It was the massacres of Sabra and Chatila that ripped down the facades that cloaked the middle east with a certain “truth” that was as far away as events of the ground as they could be. The Phalange, which until that point were the secret bedfellows of the West vis a vis Israel, were exposed for the racist thugs that they were. Israel went from being the country that “made the desert bloom” (a disgustingly racist phrase that is thrown around that compares the native Palestinians and Arabs as a whole to garden weeds) to the
country that allowed Ariel Sharon (“A man of peace,” according to George W. Bush) and his military into signing the death warrants of not only the 2000 people who died during those terrible 72 hours in Sabra and Chatila, but to the over 20,000 who died as a direct result of his invasion. Israelis themselves began waking up to realities that their leaders had tried so hard so hide from them.

Hundreds of thousands (huge numbers for a country whose population is only about five million) of Israelis marched on the streets of Tel Aviv calling for an end to the invasion, which succeeded, along with the resignation of General Sharon–which was supposed to be the end of his career.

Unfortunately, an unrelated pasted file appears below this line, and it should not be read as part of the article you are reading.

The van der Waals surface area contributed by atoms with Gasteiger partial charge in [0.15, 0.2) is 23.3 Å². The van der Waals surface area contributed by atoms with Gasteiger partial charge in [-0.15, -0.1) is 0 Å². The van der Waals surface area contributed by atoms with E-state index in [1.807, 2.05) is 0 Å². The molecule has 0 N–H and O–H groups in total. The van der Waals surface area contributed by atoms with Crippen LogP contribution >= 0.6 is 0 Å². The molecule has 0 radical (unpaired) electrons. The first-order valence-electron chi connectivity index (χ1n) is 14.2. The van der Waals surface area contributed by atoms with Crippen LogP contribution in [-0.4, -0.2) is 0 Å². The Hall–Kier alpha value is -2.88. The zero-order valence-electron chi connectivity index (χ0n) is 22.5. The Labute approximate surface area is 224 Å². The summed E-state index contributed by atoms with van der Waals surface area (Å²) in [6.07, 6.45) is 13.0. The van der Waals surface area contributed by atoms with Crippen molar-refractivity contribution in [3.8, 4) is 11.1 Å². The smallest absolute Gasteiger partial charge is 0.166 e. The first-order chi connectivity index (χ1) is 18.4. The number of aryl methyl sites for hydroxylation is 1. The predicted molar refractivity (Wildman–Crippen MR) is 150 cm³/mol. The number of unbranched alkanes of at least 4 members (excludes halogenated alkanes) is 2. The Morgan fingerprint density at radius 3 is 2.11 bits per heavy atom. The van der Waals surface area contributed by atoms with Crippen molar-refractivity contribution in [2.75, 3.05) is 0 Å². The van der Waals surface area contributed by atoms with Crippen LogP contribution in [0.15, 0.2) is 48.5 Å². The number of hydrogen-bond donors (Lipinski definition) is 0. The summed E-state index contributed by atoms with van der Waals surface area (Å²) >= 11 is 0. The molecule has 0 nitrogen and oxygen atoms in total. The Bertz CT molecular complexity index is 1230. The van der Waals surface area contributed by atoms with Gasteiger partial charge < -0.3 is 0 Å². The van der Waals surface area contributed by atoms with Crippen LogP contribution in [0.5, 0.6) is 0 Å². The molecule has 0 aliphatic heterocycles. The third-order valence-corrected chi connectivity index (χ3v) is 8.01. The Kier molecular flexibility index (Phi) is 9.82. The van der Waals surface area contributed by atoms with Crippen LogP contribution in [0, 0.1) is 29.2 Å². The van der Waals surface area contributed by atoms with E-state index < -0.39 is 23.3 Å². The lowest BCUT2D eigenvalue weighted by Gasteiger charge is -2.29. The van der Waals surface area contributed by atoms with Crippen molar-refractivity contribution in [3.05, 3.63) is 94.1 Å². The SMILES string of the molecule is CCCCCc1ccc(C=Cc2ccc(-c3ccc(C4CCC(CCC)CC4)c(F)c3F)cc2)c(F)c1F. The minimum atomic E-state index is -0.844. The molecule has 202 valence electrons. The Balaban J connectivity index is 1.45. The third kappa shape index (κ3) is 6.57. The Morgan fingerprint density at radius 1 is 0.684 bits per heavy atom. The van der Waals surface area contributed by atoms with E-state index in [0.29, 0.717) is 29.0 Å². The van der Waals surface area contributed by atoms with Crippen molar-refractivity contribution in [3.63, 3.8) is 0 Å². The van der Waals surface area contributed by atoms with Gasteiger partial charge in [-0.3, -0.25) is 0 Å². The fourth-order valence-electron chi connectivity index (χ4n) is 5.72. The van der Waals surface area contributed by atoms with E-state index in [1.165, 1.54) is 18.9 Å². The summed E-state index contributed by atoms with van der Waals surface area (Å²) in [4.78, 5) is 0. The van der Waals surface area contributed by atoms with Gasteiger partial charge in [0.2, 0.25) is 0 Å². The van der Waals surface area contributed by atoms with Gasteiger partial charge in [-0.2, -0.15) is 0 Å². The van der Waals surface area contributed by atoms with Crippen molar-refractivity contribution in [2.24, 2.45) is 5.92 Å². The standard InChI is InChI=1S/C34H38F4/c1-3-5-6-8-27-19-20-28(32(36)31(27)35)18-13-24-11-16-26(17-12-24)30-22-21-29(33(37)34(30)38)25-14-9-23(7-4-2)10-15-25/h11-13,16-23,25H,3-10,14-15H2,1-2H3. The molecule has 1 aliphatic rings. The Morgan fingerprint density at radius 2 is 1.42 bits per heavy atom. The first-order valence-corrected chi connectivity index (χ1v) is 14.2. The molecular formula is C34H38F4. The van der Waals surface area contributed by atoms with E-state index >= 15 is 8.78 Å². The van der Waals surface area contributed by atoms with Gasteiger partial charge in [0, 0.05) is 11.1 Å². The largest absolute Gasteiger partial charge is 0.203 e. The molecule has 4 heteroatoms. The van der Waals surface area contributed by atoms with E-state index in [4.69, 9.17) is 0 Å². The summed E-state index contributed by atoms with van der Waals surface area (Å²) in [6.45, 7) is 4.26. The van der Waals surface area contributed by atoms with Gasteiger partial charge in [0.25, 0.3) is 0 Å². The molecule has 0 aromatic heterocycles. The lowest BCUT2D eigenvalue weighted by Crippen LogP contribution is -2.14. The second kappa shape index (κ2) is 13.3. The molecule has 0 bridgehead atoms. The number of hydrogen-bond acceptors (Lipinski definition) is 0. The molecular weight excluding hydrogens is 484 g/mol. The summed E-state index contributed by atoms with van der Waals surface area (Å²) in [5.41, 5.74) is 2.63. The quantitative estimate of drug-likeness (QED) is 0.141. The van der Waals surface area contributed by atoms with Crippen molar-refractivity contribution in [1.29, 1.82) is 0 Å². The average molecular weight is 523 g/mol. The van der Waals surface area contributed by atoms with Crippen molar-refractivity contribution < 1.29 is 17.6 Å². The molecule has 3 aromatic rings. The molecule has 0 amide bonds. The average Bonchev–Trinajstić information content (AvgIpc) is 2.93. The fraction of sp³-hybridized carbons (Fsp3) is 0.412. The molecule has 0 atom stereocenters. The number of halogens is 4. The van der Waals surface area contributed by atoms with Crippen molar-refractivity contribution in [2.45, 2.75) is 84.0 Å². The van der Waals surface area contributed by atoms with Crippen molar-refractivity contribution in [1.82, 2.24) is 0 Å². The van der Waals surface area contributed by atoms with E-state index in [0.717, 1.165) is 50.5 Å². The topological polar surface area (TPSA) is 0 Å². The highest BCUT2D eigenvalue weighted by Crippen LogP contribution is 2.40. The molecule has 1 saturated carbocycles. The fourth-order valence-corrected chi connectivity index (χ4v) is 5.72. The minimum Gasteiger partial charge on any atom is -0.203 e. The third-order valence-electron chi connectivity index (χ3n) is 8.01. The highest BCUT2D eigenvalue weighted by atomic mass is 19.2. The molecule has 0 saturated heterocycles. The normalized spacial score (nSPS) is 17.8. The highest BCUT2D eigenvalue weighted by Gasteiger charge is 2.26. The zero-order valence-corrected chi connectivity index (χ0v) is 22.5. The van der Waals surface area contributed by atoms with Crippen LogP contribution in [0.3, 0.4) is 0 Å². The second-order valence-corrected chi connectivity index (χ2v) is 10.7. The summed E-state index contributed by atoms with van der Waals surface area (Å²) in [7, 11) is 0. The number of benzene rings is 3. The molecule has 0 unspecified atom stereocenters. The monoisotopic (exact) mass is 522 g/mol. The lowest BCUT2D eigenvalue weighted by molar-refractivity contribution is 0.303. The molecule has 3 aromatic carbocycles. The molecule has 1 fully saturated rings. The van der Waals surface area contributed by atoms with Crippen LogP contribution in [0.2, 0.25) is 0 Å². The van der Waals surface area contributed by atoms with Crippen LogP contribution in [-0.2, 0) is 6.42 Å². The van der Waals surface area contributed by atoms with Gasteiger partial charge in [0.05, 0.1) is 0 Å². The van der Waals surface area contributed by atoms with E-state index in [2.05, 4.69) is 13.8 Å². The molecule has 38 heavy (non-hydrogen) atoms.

Although many would argue that is was the image of Israel that was affected the most after the massacres, it was the image of Palestinians that really changed. Palestinians went from being the bloodthirsty Arabs who wanted to destroy all the Jews, to something a bit closer to what they actually were: humans. For it was the dehumanization of the Palestinians that had been accumulating since the destruction of their homeland that was the real perpetrator of the massacres.

This dehumanization allowed the Phalange to literally to exterminate the elderly, the women, the children, the infants. This dehumanization allowed the Israeli army to indiscriminately shell the refugee camps of Lebanon to dispose of “terrorirsts.” This dehumanization had and still has allowed the world to close its eyes to the suffering of the hundreds of thousands of refugees who go about their lives in miserable camps without phone lines, electricity, proper schools, and any agency to climb over the visible and invisible walls that surround these camps.

But didn't you know, it was their own fault?

* Quoted in Fisk, Robert, “Pity the Nation: Lebanon at War,” 1989.